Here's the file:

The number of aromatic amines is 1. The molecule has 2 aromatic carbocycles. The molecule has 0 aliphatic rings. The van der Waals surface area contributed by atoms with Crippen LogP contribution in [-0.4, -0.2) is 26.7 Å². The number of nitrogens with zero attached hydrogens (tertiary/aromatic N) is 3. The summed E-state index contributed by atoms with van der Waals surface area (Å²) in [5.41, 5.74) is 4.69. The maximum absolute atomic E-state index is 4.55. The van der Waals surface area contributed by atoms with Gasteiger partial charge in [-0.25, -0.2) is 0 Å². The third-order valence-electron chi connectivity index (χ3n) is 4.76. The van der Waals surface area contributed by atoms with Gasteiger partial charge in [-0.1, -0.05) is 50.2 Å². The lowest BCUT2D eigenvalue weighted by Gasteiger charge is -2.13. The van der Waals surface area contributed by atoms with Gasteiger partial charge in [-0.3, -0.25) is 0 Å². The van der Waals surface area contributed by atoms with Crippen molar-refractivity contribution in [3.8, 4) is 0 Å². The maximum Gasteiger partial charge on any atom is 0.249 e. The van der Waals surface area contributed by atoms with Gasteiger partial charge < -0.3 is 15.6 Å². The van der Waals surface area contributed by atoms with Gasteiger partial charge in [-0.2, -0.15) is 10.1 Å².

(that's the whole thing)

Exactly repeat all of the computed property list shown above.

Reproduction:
The number of aromatic amines is 1. The molecule has 2 aromatic carbocycles. The molecule has 0 aliphatic rings. The van der Waals surface area contributed by atoms with Crippen LogP contribution in [-0.4, -0.2) is 26.7 Å². The number of nitrogens with zero attached hydrogens (tertiary/aromatic N) is 3. The summed E-state index contributed by atoms with van der Waals surface area (Å²) in [5.41, 5.74) is 4.69. The maximum absolute atomic E-state index is 4.55. The van der Waals surface area contributed by atoms with Gasteiger partial charge in [-0.25, -0.2) is 0 Å². The third-order valence-electron chi connectivity index (χ3n) is 4.76. The van der Waals surface area contributed by atoms with Gasteiger partial charge in [-0.1, -0.05) is 50.2 Å². The lowest BCUT2D eigenvalue weighted by Gasteiger charge is -2.13. The van der Waals surface area contributed by atoms with Gasteiger partial charge in [-0.3, -0.25) is 0 Å². The van der Waals surface area contributed by atoms with Crippen molar-refractivity contribution in [3.8, 4) is 0 Å². The maximum Gasteiger partial charge on any atom is 0.249 e. The van der Waals surface area contributed by atoms with Gasteiger partial charge < -0.3 is 15.6 Å². The van der Waals surface area contributed by atoms with Gasteiger partial charge in [-0.2, -0.15) is 10.1 Å².